I have been spending the last few weeks at The Denizen, a luxury apartment block built by Taylor Wimpey in Golden Lane, just inside the border between the City of London and Islington. I got an email about a month ago from a Mr. Jason Chan, who it seemed had bought an investment property in the building, and on staying in it for a few days while holidaying in London, found that he had purchased a very peculiar piece of real estate. His flat in The Denizen has got a most infernal whistling in it, sort of haunting it. The thing starts any time, you never know when, and it goes on until it frightens you. It's not ordinary whistling and it isn't the wind. Wait till you hear it.
The Denizen was - and for that matter still is - designed to repel the attention of the curious. Generically designed by Allford Hall Monaghan Morris in the bland contemporary style favoured by developers hoping to get rich from investment flats that will never be lived in, there was absolutely nothing of interest about the block beyond the reprehensible political manoeuvering and money-grabbing that led to it being built. 110 social housing flats for key workers had been replaced with 99 ghost homes for investors with no on site social or affordable housing, not a single flat, not one! The new building was much taller than the old one and between September and March blocked all afternoon sun from the neighbouring and heavily used Fortune Street Park. In short the entire development was a disaster for local people. And that is before factoring in that the malevolent spirits living beneath it were disturbed by the construction of the development and angry about it...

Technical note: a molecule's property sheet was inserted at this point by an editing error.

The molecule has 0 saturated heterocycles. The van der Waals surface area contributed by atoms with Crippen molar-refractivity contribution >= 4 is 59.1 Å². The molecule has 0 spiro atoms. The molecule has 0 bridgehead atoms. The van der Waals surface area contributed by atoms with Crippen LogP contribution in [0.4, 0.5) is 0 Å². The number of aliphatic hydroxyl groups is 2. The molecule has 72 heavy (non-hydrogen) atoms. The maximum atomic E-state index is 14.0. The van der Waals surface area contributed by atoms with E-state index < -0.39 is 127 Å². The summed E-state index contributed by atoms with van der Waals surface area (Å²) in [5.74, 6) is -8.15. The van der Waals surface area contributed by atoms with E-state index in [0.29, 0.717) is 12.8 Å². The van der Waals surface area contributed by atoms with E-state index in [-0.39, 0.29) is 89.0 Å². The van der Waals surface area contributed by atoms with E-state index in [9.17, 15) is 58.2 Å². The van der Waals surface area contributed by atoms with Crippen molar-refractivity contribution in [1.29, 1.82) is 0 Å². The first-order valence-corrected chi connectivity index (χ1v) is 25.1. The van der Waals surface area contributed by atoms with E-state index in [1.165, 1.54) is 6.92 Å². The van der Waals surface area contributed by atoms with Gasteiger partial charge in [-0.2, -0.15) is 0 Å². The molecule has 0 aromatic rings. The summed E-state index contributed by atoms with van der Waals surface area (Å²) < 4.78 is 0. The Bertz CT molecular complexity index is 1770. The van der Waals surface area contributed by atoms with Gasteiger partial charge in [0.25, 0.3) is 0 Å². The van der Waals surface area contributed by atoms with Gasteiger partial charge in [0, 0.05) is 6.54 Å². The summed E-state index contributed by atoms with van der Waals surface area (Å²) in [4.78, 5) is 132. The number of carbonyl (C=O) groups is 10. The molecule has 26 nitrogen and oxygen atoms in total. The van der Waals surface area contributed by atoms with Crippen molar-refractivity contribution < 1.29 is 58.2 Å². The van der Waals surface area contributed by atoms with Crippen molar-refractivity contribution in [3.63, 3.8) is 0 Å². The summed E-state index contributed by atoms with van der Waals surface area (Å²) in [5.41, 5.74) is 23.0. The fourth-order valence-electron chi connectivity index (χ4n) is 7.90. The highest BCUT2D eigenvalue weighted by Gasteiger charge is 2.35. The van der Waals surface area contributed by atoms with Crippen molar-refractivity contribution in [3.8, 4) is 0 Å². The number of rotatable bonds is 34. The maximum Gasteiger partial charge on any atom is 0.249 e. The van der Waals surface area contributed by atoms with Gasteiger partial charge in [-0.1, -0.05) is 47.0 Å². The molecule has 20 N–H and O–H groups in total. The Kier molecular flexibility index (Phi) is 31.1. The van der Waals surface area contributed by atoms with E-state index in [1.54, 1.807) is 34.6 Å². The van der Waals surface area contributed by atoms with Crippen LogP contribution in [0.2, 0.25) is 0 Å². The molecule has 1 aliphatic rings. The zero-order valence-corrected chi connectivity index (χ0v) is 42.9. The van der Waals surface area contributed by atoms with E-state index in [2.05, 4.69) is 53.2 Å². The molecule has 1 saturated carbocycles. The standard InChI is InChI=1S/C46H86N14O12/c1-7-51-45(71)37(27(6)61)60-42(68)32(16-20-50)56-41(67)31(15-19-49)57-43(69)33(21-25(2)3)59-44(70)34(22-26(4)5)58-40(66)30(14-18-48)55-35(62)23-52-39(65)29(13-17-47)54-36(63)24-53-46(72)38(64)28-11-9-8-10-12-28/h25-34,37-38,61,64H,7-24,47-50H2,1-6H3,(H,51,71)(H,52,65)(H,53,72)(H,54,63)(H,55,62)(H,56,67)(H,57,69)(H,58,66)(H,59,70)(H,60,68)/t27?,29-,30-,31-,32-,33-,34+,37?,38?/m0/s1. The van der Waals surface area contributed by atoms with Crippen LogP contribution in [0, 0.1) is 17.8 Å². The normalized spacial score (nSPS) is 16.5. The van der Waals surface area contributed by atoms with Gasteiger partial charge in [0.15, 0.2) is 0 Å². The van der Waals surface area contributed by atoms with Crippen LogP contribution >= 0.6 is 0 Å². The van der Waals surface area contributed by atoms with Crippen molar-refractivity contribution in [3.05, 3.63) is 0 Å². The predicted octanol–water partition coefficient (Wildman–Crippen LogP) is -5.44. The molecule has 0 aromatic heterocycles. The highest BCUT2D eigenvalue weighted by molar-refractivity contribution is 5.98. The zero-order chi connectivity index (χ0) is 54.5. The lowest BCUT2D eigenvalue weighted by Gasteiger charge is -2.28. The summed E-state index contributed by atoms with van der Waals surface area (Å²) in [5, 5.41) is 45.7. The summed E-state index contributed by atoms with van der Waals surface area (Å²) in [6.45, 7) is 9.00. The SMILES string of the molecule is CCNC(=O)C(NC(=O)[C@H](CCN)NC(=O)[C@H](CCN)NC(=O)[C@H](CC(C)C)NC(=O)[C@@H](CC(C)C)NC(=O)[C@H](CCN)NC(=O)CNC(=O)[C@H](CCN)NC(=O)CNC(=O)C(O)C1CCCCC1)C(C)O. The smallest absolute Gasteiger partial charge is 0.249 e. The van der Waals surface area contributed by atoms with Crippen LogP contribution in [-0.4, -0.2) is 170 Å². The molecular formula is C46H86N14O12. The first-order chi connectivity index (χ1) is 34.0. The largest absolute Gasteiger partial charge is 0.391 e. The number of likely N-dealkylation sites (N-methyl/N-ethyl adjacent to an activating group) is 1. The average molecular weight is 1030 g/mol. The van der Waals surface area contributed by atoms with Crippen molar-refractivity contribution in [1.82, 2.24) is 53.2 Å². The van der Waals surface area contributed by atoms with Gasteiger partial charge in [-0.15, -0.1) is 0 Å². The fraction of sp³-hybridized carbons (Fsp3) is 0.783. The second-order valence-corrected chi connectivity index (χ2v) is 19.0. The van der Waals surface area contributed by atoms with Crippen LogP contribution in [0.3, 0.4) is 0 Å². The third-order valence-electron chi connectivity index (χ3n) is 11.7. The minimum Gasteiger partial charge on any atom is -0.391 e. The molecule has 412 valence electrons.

On a sunny summer day at lunchtime Fortune Street Park is packed with office workers eating food bought from stalls on neighbouring Whitecross Street. There is barely room to move. Before I started to shoot from my luxury apartment in The Denizen overlooking the park, I made some handwritten calculations about where to aim in order to maximize the death toll. Killing the muppets in the park was like shooting fish in a barrel. I took them out like turkeys on a meat factory production line at Christmas. People were such idiots; many of them lay flat on the ground in a bid to escape the leaden death spewed by my guns. Others tried to run away and I laughed as I saw claret stain the white shirts of those I’d hit. They made weird twitching movements like spastics before they died.
Hermann had bought into the Denizen off-plan, an iconic cascade in the heart of the City of Old London Town, built in the something-or-other vernacular. The super-glossy brochure promised James Bond in the luxury, bespoke cinema. Plus a play room! The most exciting rumour was of top-notch escort agencies operating a 24-hour service in the … Continue reading Deni-Zen: 1